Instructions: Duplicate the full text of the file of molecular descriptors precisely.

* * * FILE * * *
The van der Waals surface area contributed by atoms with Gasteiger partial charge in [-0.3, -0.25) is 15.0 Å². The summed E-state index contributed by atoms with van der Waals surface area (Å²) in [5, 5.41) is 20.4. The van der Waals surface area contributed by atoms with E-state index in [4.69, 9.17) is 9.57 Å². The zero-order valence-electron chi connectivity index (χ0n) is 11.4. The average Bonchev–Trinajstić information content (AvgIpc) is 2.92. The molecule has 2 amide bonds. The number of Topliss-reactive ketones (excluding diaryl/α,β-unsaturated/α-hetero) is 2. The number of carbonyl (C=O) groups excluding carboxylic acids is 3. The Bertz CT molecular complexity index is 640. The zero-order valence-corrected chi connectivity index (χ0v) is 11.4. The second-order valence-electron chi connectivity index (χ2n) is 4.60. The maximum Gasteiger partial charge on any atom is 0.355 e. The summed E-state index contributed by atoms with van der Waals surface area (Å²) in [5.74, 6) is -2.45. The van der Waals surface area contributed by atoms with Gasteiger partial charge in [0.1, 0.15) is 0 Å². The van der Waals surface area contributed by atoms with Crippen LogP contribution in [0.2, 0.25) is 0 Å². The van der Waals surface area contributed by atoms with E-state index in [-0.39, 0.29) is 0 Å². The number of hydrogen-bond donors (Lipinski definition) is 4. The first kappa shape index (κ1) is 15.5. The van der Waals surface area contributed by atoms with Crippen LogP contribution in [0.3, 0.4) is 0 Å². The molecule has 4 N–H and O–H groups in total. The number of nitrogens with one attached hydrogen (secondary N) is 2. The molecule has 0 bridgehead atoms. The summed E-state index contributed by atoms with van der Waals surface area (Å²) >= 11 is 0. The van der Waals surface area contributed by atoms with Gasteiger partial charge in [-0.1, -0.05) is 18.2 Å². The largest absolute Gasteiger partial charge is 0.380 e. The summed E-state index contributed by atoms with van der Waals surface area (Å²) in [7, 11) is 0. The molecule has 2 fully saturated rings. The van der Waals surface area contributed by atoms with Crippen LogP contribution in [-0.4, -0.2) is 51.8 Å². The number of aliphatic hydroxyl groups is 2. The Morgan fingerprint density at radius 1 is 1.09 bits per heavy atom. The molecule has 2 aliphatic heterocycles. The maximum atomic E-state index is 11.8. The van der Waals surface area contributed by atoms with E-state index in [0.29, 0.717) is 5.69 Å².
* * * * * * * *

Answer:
The van der Waals surface area contributed by atoms with Gasteiger partial charge in [-0.3, -0.25) is 15.0 Å². The summed E-state index contributed by atoms with van der Waals surface area (Å²) in [5, 5.41) is 20.4. The van der Waals surface area contributed by atoms with E-state index in [4.69, 9.17) is 9.57 Å². The zero-order valence-electron chi connectivity index (χ0n) is 11.4. The average Bonchev–Trinajstić information content (AvgIpc) is 2.92. The molecule has 2 amide bonds. The number of Topliss-reactive ketones (excluding diaryl/α,β-unsaturated/α-hetero) is 2. The number of carbonyl (C=O) groups excluding carboxylic acids is 3. The Bertz CT molecular complexity index is 640. The zero-order valence-corrected chi connectivity index (χ0v) is 11.4. The second-order valence-electron chi connectivity index (χ2n) is 4.60. The maximum Gasteiger partial charge on any atom is 0.355 e. The summed E-state index contributed by atoms with van der Waals surface area (Å²) in [5.74, 6) is -2.45. The van der Waals surface area contributed by atoms with Gasteiger partial charge in [0.1, 0.15) is 0 Å². The van der Waals surface area contributed by atoms with Crippen LogP contribution in [0.2, 0.25) is 0 Å². The van der Waals surface area contributed by atoms with E-state index in [-0.39, 0.29) is 0 Å². The number of hydrogen-bond donors (Lipinski definition) is 4. The first kappa shape index (κ1) is 15.5. The van der Waals surface area contributed by atoms with Crippen LogP contribution in [0.3, 0.4) is 0 Å². The molecule has 4 N–H and O–H groups in total. The number of nitrogens with one attached hydrogen (secondary N) is 2. The molecule has 0 bridgehead atoms. The summed E-state index contributed by atoms with van der Waals surface area (Å²) >= 11 is 0. The van der Waals surface area contributed by atoms with Gasteiger partial charge in [-0.1, -0.05) is 18.2 Å². The largest absolute Gasteiger partial charge is 0.380 e. The summed E-state index contributed by atoms with van der Waals surface area (Å²) in [7, 11) is 0. The molecule has 2 fully saturated rings. The van der Waals surface area contributed by atoms with Crippen LogP contribution in [-0.4, -0.2) is 51.8 Å². The number of aliphatic hydroxyl groups is 2. The Morgan fingerprint density at radius 1 is 1.09 bits per heavy atom. The molecule has 2 aliphatic heterocycles. The maximum atomic E-state index is 11.8. The van der Waals surface area contributed by atoms with E-state index in [0.29, 0.717) is 5.69 Å².